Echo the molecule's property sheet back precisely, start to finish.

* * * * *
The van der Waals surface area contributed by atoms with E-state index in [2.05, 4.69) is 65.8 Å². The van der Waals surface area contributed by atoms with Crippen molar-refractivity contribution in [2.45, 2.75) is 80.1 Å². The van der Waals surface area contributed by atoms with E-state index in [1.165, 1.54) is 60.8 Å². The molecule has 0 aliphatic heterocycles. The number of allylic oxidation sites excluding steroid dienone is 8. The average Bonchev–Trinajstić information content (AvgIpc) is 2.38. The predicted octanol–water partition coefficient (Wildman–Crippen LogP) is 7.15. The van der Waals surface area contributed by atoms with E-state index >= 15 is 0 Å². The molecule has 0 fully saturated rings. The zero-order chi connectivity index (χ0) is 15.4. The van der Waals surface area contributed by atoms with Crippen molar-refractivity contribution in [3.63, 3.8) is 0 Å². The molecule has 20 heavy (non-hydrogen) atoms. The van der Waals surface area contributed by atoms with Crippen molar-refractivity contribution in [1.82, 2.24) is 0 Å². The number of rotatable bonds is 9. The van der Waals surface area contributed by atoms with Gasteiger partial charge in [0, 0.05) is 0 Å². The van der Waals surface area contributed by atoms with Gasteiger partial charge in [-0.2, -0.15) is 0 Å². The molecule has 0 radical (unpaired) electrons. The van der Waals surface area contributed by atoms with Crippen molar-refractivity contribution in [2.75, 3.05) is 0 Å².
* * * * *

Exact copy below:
The van der Waals surface area contributed by atoms with E-state index in [2.05, 4.69) is 65.8 Å². The van der Waals surface area contributed by atoms with Crippen molar-refractivity contribution in [2.45, 2.75) is 80.1 Å². The van der Waals surface area contributed by atoms with E-state index in [1.165, 1.54) is 60.8 Å². The molecule has 0 aliphatic heterocycles. The number of allylic oxidation sites excluding steroid dienone is 8. The average Bonchev–Trinajstić information content (AvgIpc) is 2.38. The predicted octanol–water partition coefficient (Wildman–Crippen LogP) is 7.15. The van der Waals surface area contributed by atoms with E-state index >= 15 is 0 Å². The molecule has 0 fully saturated rings. The zero-order chi connectivity index (χ0) is 15.4. The van der Waals surface area contributed by atoms with Crippen molar-refractivity contribution in [3.63, 3.8) is 0 Å². The molecule has 20 heavy (non-hydrogen) atoms. The van der Waals surface area contributed by atoms with Crippen molar-refractivity contribution in [1.82, 2.24) is 0 Å². The number of rotatable bonds is 9. The van der Waals surface area contributed by atoms with Gasteiger partial charge in [0, 0.05) is 0 Å². The van der Waals surface area contributed by atoms with Gasteiger partial charge in [-0.2, -0.15) is 0 Å². The molecule has 0 radical (unpaired) electrons. The van der Waals surface area contributed by atoms with Crippen molar-refractivity contribution in [2.75, 3.05) is 0 Å².